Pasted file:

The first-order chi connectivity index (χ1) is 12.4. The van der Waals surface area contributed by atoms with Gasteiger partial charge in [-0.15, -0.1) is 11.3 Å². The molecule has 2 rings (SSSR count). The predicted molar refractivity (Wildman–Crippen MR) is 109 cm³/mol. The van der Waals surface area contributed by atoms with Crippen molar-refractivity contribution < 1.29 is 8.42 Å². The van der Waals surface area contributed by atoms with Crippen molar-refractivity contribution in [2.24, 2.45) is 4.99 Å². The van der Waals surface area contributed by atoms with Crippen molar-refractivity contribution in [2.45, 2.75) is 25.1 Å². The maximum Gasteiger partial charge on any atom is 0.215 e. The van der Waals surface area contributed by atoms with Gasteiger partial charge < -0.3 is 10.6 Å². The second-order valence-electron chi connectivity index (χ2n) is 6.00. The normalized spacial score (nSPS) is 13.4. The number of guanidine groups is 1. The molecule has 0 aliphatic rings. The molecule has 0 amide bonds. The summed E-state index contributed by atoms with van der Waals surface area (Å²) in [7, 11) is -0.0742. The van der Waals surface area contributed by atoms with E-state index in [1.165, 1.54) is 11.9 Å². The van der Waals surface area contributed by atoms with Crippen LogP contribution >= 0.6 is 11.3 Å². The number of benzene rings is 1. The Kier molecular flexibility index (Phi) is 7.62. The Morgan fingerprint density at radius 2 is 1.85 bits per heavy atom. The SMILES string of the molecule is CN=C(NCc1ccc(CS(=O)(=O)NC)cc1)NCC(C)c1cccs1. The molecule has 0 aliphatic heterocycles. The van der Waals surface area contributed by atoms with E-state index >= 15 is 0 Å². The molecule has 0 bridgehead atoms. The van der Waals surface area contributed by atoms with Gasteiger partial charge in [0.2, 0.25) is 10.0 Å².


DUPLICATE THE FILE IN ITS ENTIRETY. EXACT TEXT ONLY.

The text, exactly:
The first-order chi connectivity index (χ1) is 12.4. The van der Waals surface area contributed by atoms with Gasteiger partial charge in [-0.15, -0.1) is 11.3 Å². The molecule has 2 rings (SSSR count). The predicted molar refractivity (Wildman–Crippen MR) is 109 cm³/mol. The van der Waals surface area contributed by atoms with Crippen molar-refractivity contribution < 1.29 is 8.42 Å². The van der Waals surface area contributed by atoms with Crippen molar-refractivity contribution in [2.24, 2.45) is 4.99 Å². The van der Waals surface area contributed by atoms with Crippen molar-refractivity contribution in [2.45, 2.75) is 25.1 Å². The maximum Gasteiger partial charge on any atom is 0.215 e. The van der Waals surface area contributed by atoms with Gasteiger partial charge < -0.3 is 10.6 Å². The second-order valence-electron chi connectivity index (χ2n) is 6.00. The normalized spacial score (nSPS) is 13.4. The number of guanidine groups is 1. The molecule has 0 aliphatic rings. The molecule has 0 amide bonds. The summed E-state index contributed by atoms with van der Waals surface area (Å²) in [7, 11) is -0.0742. The van der Waals surface area contributed by atoms with E-state index in [1.165, 1.54) is 11.9 Å². The van der Waals surface area contributed by atoms with Crippen LogP contribution >= 0.6 is 11.3 Å². The number of benzene rings is 1. The Kier molecular flexibility index (Phi) is 7.62. The Morgan fingerprint density at radius 2 is 1.85 bits per heavy atom. The SMILES string of the molecule is CN=C(NCc1ccc(CS(=O)(=O)NC)cc1)NCC(C)c1cccs1. The molecule has 0 aliphatic heterocycles. The van der Waals surface area contributed by atoms with E-state index >= 15 is 0 Å². The molecule has 0 bridgehead atoms. The van der Waals surface area contributed by atoms with Gasteiger partial charge in [0.2, 0.25) is 10.0 Å².